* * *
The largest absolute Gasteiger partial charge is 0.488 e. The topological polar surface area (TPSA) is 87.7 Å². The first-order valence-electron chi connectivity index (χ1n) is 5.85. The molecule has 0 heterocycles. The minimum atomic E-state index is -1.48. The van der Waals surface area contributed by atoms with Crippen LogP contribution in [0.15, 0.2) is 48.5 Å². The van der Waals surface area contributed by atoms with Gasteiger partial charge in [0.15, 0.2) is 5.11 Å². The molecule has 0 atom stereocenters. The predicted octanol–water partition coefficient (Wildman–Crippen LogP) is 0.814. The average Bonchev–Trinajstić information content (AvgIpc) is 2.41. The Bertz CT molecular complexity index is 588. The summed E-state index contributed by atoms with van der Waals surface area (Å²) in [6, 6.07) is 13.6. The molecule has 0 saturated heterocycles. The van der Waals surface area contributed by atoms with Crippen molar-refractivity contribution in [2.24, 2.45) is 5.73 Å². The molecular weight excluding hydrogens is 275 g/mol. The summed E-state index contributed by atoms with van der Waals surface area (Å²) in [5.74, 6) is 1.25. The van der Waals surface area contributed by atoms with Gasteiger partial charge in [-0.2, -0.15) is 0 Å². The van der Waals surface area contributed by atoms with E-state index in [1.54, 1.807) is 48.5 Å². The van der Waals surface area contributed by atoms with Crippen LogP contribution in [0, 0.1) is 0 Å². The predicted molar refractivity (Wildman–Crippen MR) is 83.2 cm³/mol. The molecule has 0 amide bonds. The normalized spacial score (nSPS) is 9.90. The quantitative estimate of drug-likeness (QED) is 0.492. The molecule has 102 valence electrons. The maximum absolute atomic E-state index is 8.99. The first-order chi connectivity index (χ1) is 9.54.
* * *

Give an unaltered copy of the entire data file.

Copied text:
The largest absolute Gasteiger partial charge is 0.488 e. The topological polar surface area (TPSA) is 87.7 Å². The first-order valence-electron chi connectivity index (χ1n) is 5.85. The molecule has 0 heterocycles. The minimum atomic E-state index is -1.48. The van der Waals surface area contributed by atoms with Crippen LogP contribution in [0.15, 0.2) is 48.5 Å². The van der Waals surface area contributed by atoms with Gasteiger partial charge in [0.15, 0.2) is 5.11 Å². The molecule has 0 atom stereocenters. The predicted octanol–water partition coefficient (Wildman–Crippen LogP) is 0.814. The average Bonchev–Trinajstić information content (AvgIpc) is 2.41. The Bertz CT molecular complexity index is 588. The summed E-state index contributed by atoms with van der Waals surface area (Å²) in [6, 6.07) is 13.6. The molecule has 0 saturated heterocycles. The van der Waals surface area contributed by atoms with Crippen molar-refractivity contribution in [2.24, 2.45) is 5.73 Å². The molecular weight excluding hydrogens is 275 g/mol. The summed E-state index contributed by atoms with van der Waals surface area (Å²) in [5.74, 6) is 1.25. The van der Waals surface area contributed by atoms with Gasteiger partial charge in [-0.2, -0.15) is 0 Å². The van der Waals surface area contributed by atoms with E-state index in [1.54, 1.807) is 48.5 Å². The van der Waals surface area contributed by atoms with Crippen LogP contribution in [0, 0.1) is 0 Å². The predicted molar refractivity (Wildman–Crippen MR) is 83.2 cm³/mol. The molecule has 0 amide bonds. The normalized spacial score (nSPS) is 9.90. The quantitative estimate of drug-likeness (QED) is 0.492. The molecule has 102 valence electrons. The maximum absolute atomic E-state index is 8.99. The first-order chi connectivity index (χ1) is 9.54.